When we rest in peace, God restores our soul. We don’t have to wait to be dead to rest in peace! We are meant to enjoy that now. God knows how stressful life is. He promises to restore our peace if we let Him. Human nature is to be fearful so we’re told over three hundred times in the Bible to fear not. It’s a choice to trust that God will take care of us. Seek first the kingdom of God and He will take care of us. It’s His promise. It’s only then that He can restore our soul and help us live in rest.
Rest is yours for the having. Enjoy it everyday. Your soul will thank you.
When Solomon was finished building his extraordinary temple for God, he called up all the heads of all the tribes and all the leaders of Israel and blessed them. Then the priests took the ark and all the implements from the Tent of Meeting in the old City of David and carried them to the new temple with great pomp and ceremony. It was a spectacular event to witness the opening of the house of God. So many animals were sacrificed that they quit counting. The priests placed the ark between the cherubim that had been made to stand over it with their wings extended in covering. “And when the priests came out of the Holy Place, the cloud filled the house of the Lord so that the priests could not stand there to minister because of the cloud; for the glory of the Lord filled the house of the Lord. ” (1 Kings 8:10-11)
We do not hear of the glory of God filling the temple like that again. It was, of course, an unprecedented occasion, but it is one that I wish to have been part of. I have been in small prayer groups of three or four people and felt the presence of God clearly. Many times in church, when worship seems especially sweet, I have felt His heavy presence. But I always wonder if there could be a time when God would again pour His glory into a place so much that it would literally drive people out. What would that be like? I want to feel it, but I think it would feel like dying to be in such close proximity to that glory.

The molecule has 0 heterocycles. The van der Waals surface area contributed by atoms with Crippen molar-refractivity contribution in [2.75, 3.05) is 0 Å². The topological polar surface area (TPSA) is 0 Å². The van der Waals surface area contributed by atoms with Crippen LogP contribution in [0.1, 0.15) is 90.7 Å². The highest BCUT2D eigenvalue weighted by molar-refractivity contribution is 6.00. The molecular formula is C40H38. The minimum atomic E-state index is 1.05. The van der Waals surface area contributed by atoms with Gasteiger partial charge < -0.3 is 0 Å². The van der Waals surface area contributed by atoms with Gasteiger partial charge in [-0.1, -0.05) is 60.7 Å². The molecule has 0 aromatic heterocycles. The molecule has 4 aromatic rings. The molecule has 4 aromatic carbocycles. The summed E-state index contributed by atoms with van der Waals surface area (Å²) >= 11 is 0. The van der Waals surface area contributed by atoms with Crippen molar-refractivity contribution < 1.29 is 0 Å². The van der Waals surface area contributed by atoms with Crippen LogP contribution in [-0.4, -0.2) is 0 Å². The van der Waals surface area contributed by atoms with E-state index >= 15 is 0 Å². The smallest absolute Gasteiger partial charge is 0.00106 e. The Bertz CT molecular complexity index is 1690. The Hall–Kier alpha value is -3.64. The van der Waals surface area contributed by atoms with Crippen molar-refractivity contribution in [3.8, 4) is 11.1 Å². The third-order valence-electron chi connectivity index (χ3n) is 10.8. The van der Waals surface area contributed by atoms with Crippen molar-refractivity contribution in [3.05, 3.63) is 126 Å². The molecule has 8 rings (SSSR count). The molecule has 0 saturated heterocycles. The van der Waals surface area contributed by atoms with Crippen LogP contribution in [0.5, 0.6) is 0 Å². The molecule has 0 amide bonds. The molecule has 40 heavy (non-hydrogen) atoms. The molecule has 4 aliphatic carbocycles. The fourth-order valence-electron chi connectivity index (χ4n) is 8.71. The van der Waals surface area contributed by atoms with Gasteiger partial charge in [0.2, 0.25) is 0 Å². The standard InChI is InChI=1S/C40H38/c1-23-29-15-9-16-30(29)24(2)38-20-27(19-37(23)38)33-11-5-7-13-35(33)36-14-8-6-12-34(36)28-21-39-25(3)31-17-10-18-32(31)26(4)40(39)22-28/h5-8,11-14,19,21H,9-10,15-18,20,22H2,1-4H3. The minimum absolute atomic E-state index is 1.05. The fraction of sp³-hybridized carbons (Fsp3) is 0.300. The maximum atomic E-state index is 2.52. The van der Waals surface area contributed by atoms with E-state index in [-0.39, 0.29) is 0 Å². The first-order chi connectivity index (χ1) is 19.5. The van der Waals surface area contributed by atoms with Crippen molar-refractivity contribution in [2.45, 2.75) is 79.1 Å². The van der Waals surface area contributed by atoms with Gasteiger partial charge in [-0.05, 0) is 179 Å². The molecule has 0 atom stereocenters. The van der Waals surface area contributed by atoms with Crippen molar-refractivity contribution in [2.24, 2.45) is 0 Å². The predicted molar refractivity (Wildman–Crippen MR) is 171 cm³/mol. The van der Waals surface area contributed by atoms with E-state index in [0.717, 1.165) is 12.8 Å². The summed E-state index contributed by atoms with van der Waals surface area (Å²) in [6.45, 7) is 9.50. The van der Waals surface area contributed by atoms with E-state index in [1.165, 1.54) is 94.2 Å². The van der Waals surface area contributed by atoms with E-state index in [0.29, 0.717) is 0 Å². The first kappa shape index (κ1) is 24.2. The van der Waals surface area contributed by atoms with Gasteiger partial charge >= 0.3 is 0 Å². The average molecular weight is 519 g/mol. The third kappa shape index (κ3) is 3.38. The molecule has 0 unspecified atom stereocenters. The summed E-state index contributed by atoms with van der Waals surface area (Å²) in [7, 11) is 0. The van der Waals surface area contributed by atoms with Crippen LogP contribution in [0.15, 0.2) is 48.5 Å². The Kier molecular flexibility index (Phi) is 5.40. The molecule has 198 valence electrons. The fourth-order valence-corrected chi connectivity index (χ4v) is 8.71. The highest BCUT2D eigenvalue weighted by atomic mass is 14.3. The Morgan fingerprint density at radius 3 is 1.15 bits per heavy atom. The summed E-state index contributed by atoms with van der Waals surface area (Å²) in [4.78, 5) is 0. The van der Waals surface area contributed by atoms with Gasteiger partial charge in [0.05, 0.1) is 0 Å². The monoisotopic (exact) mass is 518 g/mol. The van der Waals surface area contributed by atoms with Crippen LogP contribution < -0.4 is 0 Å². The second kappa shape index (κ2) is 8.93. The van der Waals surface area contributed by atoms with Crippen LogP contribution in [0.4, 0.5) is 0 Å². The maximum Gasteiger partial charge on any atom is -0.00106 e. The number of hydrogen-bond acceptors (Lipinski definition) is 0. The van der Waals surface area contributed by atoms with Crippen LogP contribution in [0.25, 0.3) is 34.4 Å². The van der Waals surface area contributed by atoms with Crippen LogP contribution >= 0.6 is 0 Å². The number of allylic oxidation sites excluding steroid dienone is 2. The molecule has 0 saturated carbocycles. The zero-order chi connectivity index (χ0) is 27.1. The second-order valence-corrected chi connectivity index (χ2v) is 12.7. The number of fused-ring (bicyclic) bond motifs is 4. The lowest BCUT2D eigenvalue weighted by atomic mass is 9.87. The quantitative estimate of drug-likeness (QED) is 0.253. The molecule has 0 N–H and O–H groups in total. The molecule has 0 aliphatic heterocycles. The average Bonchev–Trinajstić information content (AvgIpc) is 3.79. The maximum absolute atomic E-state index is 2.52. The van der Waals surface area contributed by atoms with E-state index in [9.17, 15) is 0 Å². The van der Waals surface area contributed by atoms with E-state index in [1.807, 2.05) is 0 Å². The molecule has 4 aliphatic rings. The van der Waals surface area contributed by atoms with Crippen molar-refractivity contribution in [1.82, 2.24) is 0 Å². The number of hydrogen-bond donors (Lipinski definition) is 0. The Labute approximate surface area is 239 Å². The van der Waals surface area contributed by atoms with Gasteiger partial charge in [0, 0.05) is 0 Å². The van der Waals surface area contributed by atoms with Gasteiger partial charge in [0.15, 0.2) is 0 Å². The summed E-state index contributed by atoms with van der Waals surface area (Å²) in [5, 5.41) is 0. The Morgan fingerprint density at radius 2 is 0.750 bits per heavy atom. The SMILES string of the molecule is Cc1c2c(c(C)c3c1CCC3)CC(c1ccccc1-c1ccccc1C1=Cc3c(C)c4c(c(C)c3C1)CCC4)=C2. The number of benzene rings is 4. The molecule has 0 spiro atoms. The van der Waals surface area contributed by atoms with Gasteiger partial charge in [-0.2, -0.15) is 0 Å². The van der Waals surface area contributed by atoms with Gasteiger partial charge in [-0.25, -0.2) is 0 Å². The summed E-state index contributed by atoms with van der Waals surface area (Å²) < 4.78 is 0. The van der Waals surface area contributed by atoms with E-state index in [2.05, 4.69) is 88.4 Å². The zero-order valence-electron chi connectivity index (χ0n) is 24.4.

I look around in church sometimes and wonder what is happening in the hearts of others. I see them checking their phones, staring out the window, whispering to someone, and I wonder if they can feel God moving. In small groups, it’s easier for every person to be engaged in worship, but the larger the group gets, it’s more likely that some portion of them will not engage. I’ve always believed that if every single person would enter into worship with a heart of passion, if the entire congregation was truly unified in worshiping God at the same time, He could not help but answer with some demonstration of His glory like He did in the temple. We should not seek after signs and wonders, we should seek God with all our hearts, but if He should find us fully united in praise, I hope to see His glory fall.
When Jesus made His triumphal entry into Jerusalem, He was so famous for His astounding teaching and miracles that the people were wild to have him come. They cut branches from trees and laid their cloaks in the road so his donkey wouldn’t have to touch dirt. They shouted hosanna. They celebrated so much that the entire city was in an uproar. And within days, they were shouting for his death. What happened?
The most obvious reason for the change in attitude is that the Scribes and Pharisees were seeding the crowd with lies. They wanted Jesus dead so they incited a riot. Crowd mentality will follow the loudest voice, so when the cry went up, Crucify Him!, it was picked up willingly by those who wanted to be on the accepted side.
The second reason is that these were people who were not completely sold as to who Jesus was. He was a spectacle, someone who could put on a good show. Amazing things happened around Him and it was amazing to watch, but they never went past that. They never pressed in to find out who He really was. His teachings were hard to understand, yet they listened because He taught with so much authority. But when He was arrested, they joined the accusers because it must have come out that He was on the wrong side after all. If the Scribes and Pharisees said He was bad, then how could you argue against that? These were the people about whom Jesus said, “O faithless and perverse generation, how long shall I be with you? How long shall I bear with you? ” (Matt 17:17)
The third reason was that some truly believed He was the Messiah, but it didn’t go the way they thought it would . When Jesus rode the donkey into Jerusalem, they cried out, “Blessed is he who comes in the name of the Lord! Blessed is the coming kingdom of our father David! Hosanna in the highest!” (Mark 11: 10) They thought that David’s kingdom was going to be restored and Jesus would overthrow the Romans. When He was arrested, it shook them. It was as if He failed them, personally, because their understanding of His kingdom was completely flawed.
And so the crowd turned, but after the resurrection, things began to come together. His teaching began to make more sense. And those who cried for His death had to come to terms with the stunning gift of salvation that Jesus came to give.